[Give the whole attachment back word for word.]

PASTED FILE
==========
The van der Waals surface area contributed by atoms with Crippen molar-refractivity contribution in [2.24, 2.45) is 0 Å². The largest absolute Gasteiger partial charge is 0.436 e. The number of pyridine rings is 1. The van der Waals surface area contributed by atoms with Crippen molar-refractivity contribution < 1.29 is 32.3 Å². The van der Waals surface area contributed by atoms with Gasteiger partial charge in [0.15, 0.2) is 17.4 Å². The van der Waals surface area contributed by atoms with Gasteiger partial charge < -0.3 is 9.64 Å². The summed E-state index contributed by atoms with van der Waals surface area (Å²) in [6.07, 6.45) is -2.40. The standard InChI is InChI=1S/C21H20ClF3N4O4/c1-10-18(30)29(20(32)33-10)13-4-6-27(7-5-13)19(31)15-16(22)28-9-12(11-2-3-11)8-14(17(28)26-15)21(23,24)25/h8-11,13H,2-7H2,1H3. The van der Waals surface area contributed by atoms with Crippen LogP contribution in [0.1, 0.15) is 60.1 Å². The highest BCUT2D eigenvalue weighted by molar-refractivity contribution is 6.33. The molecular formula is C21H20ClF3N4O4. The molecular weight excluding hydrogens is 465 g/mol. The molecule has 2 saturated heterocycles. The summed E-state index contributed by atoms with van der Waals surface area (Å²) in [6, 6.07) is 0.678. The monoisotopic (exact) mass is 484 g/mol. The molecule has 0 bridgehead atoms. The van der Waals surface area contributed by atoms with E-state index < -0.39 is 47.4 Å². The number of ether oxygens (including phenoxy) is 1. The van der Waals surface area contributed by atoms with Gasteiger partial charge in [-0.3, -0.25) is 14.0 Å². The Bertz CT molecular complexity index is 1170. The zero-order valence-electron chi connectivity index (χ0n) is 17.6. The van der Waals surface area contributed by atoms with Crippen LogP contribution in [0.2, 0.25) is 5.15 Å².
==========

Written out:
The van der Waals surface area contributed by atoms with Crippen molar-refractivity contribution in [2.24, 2.45) is 0 Å². The largest absolute Gasteiger partial charge is 0.436 e. The number of pyridine rings is 1. The van der Waals surface area contributed by atoms with Crippen molar-refractivity contribution < 1.29 is 32.3 Å². The van der Waals surface area contributed by atoms with Gasteiger partial charge in [0.15, 0.2) is 17.4 Å². The van der Waals surface area contributed by atoms with Gasteiger partial charge < -0.3 is 9.64 Å². The summed E-state index contributed by atoms with van der Waals surface area (Å²) in [6.07, 6.45) is -2.40. The standard InChI is InChI=1S/C21H20ClF3N4O4/c1-10-18(30)29(20(32)33-10)13-4-6-27(7-5-13)19(31)15-16(22)28-9-12(11-2-3-11)8-14(17(28)26-15)21(23,24)25/h8-11,13H,2-7H2,1H3. The van der Waals surface area contributed by atoms with Crippen LogP contribution in [0.1, 0.15) is 60.1 Å². The highest BCUT2D eigenvalue weighted by molar-refractivity contribution is 6.33. The molecular formula is C21H20ClF3N4O4. The molecular weight excluding hydrogens is 465 g/mol. The molecule has 2 saturated heterocycles. The summed E-state index contributed by atoms with van der Waals surface area (Å²) in [6, 6.07) is 0.678. The monoisotopic (exact) mass is 484 g/mol. The molecule has 0 bridgehead atoms. The van der Waals surface area contributed by atoms with E-state index < -0.39 is 47.4 Å². The number of ether oxygens (including phenoxy) is 1. The van der Waals surface area contributed by atoms with Gasteiger partial charge in [-0.3, -0.25) is 14.0 Å². The Bertz CT molecular complexity index is 1170. The zero-order valence-electron chi connectivity index (χ0n) is 17.6. The van der Waals surface area contributed by atoms with Crippen LogP contribution in [0.2, 0.25) is 5.15 Å².